On 12 October 2010, the Supreme Court heard an appeal from the Extra Division, Inner House of the Scottish Court of Session [2009] CSIH 96 in the case of Multi-Link Developments Limited v North Lanarkshire Council.

The case relates to the interpretation and effect of a clause in a lease which granted the tenant an option to purchase the property at ‘full market value’, and specifically the factors that ought to be taken into consideration when it came to valuing the property.

The appeal was heard by a five justice panel of Lords Hope, Rodger, Hale and Clarke and Sir John Dyson SCJ.

The facts

By a lease between the parties dated 18 January and 11 February 2001 (the ‘Lease’), North Lanarkshire Council (the ‘Landlord’) let an area of land in Cumbernauld, North Lanarkshire (the ‘Property’) to Multi-Link Developments Limited (the ‘Tenant’). The date of entry of the Lease was backdated to 1 June 2009, with the term of the tenancy expressed to be 50 years from the date of entry. The Lease provided that the land was to be used for the development of a ‘pay and pay golf course and ancillary activities‘, with the condition that the development was to be completed within the first five years of the term.

Included within the Lease was a clause which gave the Tenant an option to purchase the Property at any time during the term for a price equal to the ‘full market value’ of the Property at the date of the proposed purchase. Pursuant to the Lease, the price was to be determined by the Landlord and was to reflect the value of the Property as ‘agricultural land or open space suitable for development as a golf course‘.

In 2005, negotiations were entered into between the parties for the Tenant to exercise this option and purchase the Property, with the Landlord subsequently proposing a purchase price of £500,000 (subject to other conditions). The Tenant rejected this, and despite negotiations resuming again in 2007, the parties were unable to reach an agreement. On 8 October 2007 the Tenant finally served formal notice on the Landlord exercising the option and specifying a proposed purchase date of 8 October 2008.

Potentially relevant to the issue of valuation, in 2006 the Property had been identified by the local authority as one of three ‘priority growth areas’ for development in residential housing. Consequently, the Property would benefit from a significant increase in value were this potential use to be taken into account.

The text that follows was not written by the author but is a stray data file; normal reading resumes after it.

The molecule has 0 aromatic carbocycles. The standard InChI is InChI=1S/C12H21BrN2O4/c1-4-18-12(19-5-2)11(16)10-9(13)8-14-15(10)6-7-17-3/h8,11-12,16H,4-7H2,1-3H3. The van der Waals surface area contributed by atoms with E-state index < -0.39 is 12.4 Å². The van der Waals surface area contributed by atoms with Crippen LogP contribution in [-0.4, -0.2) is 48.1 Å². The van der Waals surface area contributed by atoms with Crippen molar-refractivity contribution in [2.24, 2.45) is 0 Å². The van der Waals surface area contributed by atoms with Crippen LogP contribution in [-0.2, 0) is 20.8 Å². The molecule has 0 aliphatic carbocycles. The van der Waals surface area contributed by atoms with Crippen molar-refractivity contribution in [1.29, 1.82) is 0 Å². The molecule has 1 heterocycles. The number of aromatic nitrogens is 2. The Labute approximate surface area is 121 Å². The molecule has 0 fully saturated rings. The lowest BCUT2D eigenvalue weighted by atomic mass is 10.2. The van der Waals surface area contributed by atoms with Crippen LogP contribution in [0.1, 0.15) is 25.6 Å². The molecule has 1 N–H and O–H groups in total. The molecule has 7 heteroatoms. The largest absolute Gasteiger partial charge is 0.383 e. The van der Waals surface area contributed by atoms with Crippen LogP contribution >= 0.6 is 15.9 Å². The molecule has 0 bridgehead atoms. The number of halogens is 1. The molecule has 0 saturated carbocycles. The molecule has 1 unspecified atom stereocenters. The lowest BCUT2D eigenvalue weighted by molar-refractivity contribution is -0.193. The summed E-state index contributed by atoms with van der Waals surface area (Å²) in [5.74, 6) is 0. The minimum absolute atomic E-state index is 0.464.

The issue between the parties is therefore whether in assessing ‘full market value‘ of the Property, regard should be had only to the value of the property as ‘agricultural land or open space suitable for development as a golf course‘ as specified in the Lease, or whether the valuation should also reflect the increased value of the Property in light of its identification as an area for residential development.

Decision of the Lord Ordinary

At first instance, the Lord Ordinary found in favour of the Tenant, deciding that ‘full market value’ must be assessed in accordance with the requirements of the Lease, regardless of any future developments. In a decision based on a restrictive, literal interpretation of the option to purchase clause, the Lord Ordinary interpreted the contents of the clause as being a ‘pointer’ to how the parties wished a valuation to be reached, concluding that such a restriction would not have been included in the Lease had the parties not intended to rely upon it in the future. The ‘full market value’ of the Property could therefore only be assessed by reference to the Property as ‘agricultural land or open space suitable for development as a golf course’, disregarding the potential residential use and resulting in a significantly reduced purchase price for the Tenant.

Decision of the Inner House

The decision of the Lord Ordinary was overturned on appeal to the Inner House. In a judgment delivered by Sir David Edward QC (sitting as a Temporary Judge), the court found the restrictive interpretation applied by the Lord Ordinary to be incorrect. Following a brief review of the relevant authorities on contractual interpretation, it was held that the contents of the option to purchase clause was merely a starting point for determining ‘full market value’, with the court emphasising the importance of the word ‘full’ within that phrase as requiring the consideration of all other factors relevant to market value, whether contained expressly within the Lease or not. Such factors could not be disregarded by omission, but only if there were express words to that effect within the Lease. The ‘full market value’ assessment, as distinct from a valuation based on ‘existing use value’, must then take into account all relevant factors, including development value, i.e. the fact that since the Lease had been entered into the Property had significantly increased in value due to its unforeseen identification as a ‘priority growth area’.


This case provides another forum for discussion on general principles of contractual interpretation. The Outer and Inner Houses of the Court of Session have differed on how restrictive the court should be in interpreting the intentions of the parties, and the decision of the Supreme Court in this matter is likely to provide valuable guidance on how issues of contractual interpretation are to be approached in future cases.